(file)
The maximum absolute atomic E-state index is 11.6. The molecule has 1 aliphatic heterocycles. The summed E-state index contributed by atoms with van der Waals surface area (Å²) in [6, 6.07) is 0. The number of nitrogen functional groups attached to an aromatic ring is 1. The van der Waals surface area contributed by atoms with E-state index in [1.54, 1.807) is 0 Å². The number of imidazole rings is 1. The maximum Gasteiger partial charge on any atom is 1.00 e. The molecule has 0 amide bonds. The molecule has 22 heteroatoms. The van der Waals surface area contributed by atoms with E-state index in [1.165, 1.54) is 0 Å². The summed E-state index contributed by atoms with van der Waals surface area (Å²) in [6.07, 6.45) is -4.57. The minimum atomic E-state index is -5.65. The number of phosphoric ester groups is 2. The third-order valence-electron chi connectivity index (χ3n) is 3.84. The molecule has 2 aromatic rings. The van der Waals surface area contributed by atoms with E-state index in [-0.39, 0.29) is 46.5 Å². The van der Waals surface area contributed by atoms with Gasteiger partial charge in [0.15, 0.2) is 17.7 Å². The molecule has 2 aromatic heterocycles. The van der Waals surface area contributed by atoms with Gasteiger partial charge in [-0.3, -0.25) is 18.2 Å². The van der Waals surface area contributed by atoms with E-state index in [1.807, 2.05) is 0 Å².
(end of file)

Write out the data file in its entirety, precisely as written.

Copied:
The maximum absolute atomic E-state index is 11.6. The molecule has 1 aliphatic heterocycles. The summed E-state index contributed by atoms with van der Waals surface area (Å²) in [6, 6.07) is 0. The number of nitrogen functional groups attached to an aromatic ring is 1. The van der Waals surface area contributed by atoms with E-state index in [1.54, 1.807) is 0 Å². The number of imidazole rings is 1. The maximum Gasteiger partial charge on any atom is 1.00 e. The molecule has 0 amide bonds. The molecule has 22 heteroatoms. The van der Waals surface area contributed by atoms with E-state index in [1.165, 1.54) is 0 Å². The summed E-state index contributed by atoms with van der Waals surface area (Å²) in [6.07, 6.45) is -4.57. The minimum atomic E-state index is -5.65. The number of phosphoric ester groups is 2. The third-order valence-electron chi connectivity index (χ3n) is 3.84. The molecule has 2 aromatic rings. The van der Waals surface area contributed by atoms with E-state index in [-0.39, 0.29) is 46.5 Å². The van der Waals surface area contributed by atoms with Gasteiger partial charge in [0.15, 0.2) is 17.7 Å². The molecule has 2 aromatic heterocycles. The van der Waals surface area contributed by atoms with Gasteiger partial charge in [-0.3, -0.25) is 18.2 Å². The van der Waals surface area contributed by atoms with E-state index in [1.807, 2.05) is 0 Å².